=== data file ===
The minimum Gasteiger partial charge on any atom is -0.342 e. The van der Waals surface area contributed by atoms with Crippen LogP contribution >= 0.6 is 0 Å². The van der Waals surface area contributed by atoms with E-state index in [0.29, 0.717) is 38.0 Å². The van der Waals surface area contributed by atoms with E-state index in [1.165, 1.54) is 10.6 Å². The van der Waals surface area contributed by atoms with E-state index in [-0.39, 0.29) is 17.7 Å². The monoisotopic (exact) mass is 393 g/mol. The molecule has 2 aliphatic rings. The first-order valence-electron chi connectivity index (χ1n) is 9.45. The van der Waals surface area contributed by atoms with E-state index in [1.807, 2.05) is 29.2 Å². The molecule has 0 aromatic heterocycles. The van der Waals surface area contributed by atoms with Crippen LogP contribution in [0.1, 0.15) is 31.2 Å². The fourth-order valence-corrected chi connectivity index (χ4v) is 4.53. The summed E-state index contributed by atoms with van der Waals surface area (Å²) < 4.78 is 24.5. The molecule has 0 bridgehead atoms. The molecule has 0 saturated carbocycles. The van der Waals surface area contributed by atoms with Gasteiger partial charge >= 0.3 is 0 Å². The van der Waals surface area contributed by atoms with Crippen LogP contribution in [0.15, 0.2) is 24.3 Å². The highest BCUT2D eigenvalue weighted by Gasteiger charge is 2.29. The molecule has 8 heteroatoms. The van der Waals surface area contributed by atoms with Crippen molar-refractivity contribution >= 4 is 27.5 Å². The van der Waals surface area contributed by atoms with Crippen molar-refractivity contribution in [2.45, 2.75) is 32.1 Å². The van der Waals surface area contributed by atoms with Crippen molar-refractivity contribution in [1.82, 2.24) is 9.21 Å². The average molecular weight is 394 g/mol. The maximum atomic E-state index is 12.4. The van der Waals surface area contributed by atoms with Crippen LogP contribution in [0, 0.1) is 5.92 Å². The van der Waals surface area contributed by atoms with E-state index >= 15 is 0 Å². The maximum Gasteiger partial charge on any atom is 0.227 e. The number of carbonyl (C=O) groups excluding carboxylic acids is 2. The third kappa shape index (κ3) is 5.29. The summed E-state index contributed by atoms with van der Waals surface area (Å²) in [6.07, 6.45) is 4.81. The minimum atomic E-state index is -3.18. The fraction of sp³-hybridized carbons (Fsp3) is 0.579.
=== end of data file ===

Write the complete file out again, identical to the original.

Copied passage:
The minimum Gasteiger partial charge on any atom is -0.342 e. The van der Waals surface area contributed by atoms with Crippen LogP contribution >= 0.6 is 0 Å². The van der Waals surface area contributed by atoms with E-state index in [0.29, 0.717) is 38.0 Å². The van der Waals surface area contributed by atoms with E-state index in [1.165, 1.54) is 10.6 Å². The van der Waals surface area contributed by atoms with E-state index in [-0.39, 0.29) is 17.7 Å². The monoisotopic (exact) mass is 393 g/mol. The molecule has 2 aliphatic rings. The first-order valence-electron chi connectivity index (χ1n) is 9.45. The van der Waals surface area contributed by atoms with E-state index in [1.807, 2.05) is 29.2 Å². The molecule has 0 aromatic heterocycles. The van der Waals surface area contributed by atoms with Crippen LogP contribution in [0.1, 0.15) is 31.2 Å². The fourth-order valence-corrected chi connectivity index (χ4v) is 4.53. The summed E-state index contributed by atoms with van der Waals surface area (Å²) < 4.78 is 24.5. The molecule has 0 bridgehead atoms. The molecule has 0 saturated carbocycles. The van der Waals surface area contributed by atoms with Gasteiger partial charge >= 0.3 is 0 Å². The van der Waals surface area contributed by atoms with Crippen LogP contribution in [0.15, 0.2) is 24.3 Å². The highest BCUT2D eigenvalue weighted by Gasteiger charge is 2.29. The molecule has 8 heteroatoms. The van der Waals surface area contributed by atoms with Crippen molar-refractivity contribution >= 4 is 27.5 Å². The van der Waals surface area contributed by atoms with Crippen molar-refractivity contribution in [2.45, 2.75) is 32.1 Å². The van der Waals surface area contributed by atoms with Crippen molar-refractivity contribution in [1.82, 2.24) is 9.21 Å². The average molecular weight is 394 g/mol. The maximum atomic E-state index is 12.4. The van der Waals surface area contributed by atoms with Crippen LogP contribution in [0, 0.1) is 5.92 Å². The van der Waals surface area contributed by atoms with E-state index >= 15 is 0 Å². The maximum Gasteiger partial charge on any atom is 0.227 e. The number of carbonyl (C=O) groups excluding carboxylic acids is 2. The third kappa shape index (κ3) is 5.29. The summed E-state index contributed by atoms with van der Waals surface area (Å²) in [6.07, 6.45) is 4.81. The minimum atomic E-state index is -3.18. The fraction of sp³-hybridized carbons (Fsp3) is 0.579.